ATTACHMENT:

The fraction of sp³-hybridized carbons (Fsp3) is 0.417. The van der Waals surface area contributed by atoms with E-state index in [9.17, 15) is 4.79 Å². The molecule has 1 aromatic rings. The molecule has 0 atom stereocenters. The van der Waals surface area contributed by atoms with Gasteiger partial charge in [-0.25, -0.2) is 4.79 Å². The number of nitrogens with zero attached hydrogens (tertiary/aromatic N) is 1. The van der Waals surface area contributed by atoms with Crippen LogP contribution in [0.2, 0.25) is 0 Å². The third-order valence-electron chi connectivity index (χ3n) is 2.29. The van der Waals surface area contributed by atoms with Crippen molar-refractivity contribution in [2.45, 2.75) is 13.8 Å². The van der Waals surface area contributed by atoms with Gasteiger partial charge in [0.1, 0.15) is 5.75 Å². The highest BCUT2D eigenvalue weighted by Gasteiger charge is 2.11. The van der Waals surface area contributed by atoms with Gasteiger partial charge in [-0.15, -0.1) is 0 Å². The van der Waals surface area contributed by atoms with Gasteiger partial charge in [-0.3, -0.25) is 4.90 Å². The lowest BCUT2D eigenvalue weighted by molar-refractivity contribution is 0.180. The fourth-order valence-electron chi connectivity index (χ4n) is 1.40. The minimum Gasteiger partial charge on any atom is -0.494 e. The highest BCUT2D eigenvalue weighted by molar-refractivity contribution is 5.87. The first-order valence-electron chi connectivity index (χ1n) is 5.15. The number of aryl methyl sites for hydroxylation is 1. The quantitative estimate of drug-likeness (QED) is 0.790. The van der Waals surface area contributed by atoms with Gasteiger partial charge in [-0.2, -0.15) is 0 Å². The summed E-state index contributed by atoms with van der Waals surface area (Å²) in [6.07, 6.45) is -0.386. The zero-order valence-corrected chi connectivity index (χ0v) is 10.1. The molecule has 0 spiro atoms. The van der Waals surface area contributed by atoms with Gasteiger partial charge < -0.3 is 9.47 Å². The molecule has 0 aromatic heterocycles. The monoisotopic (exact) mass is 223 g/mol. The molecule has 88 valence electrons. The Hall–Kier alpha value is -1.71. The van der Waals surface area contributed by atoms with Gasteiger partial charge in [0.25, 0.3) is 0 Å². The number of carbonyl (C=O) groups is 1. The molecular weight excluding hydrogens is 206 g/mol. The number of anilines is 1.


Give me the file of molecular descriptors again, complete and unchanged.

The fraction of sp³-hybridized carbons (Fsp3) is 0.417. The van der Waals surface area contributed by atoms with E-state index in [9.17, 15) is 4.79 Å². The molecule has 1 aromatic rings. The molecule has 0 atom stereocenters. The van der Waals surface area contributed by atoms with Gasteiger partial charge in [-0.25, -0.2) is 4.79 Å². The number of nitrogens with zero attached hydrogens (tertiary/aromatic N) is 1. The van der Waals surface area contributed by atoms with Crippen LogP contribution in [0.2, 0.25) is 0 Å². The third-order valence-electron chi connectivity index (χ3n) is 2.29. The van der Waals surface area contributed by atoms with Crippen molar-refractivity contribution in [2.45, 2.75) is 13.8 Å². The van der Waals surface area contributed by atoms with Gasteiger partial charge in [0.1, 0.15) is 5.75 Å². The highest BCUT2D eigenvalue weighted by Gasteiger charge is 2.11. The van der Waals surface area contributed by atoms with Gasteiger partial charge in [-0.15, -0.1) is 0 Å². The van der Waals surface area contributed by atoms with Gasteiger partial charge in [-0.3, -0.25) is 4.90 Å². The lowest BCUT2D eigenvalue weighted by molar-refractivity contribution is 0.180. The fourth-order valence-electron chi connectivity index (χ4n) is 1.40. The minimum Gasteiger partial charge on any atom is -0.494 e. The highest BCUT2D eigenvalue weighted by molar-refractivity contribution is 5.87. The first-order valence-electron chi connectivity index (χ1n) is 5.15. The number of aryl methyl sites for hydroxylation is 1. The quantitative estimate of drug-likeness (QED) is 0.790. The van der Waals surface area contributed by atoms with Gasteiger partial charge in [-0.2, -0.15) is 0 Å². The summed E-state index contributed by atoms with van der Waals surface area (Å²) in [6.07, 6.45) is -0.386. The zero-order valence-corrected chi connectivity index (χ0v) is 10.1. The molecule has 0 spiro atoms. The van der Waals surface area contributed by atoms with Gasteiger partial charge < -0.3 is 9.47 Å². The molecule has 0 aromatic heterocycles. The monoisotopic (exact) mass is 223 g/mol. The molecule has 88 valence electrons. The Hall–Kier alpha value is -1.71. The van der Waals surface area contributed by atoms with Gasteiger partial charge in [0.25, 0.3) is 0 Å². The number of carbonyl (C=O) groups is 1. The molecular weight excluding hydrogens is 206 g/mol. The number of anilines is 1.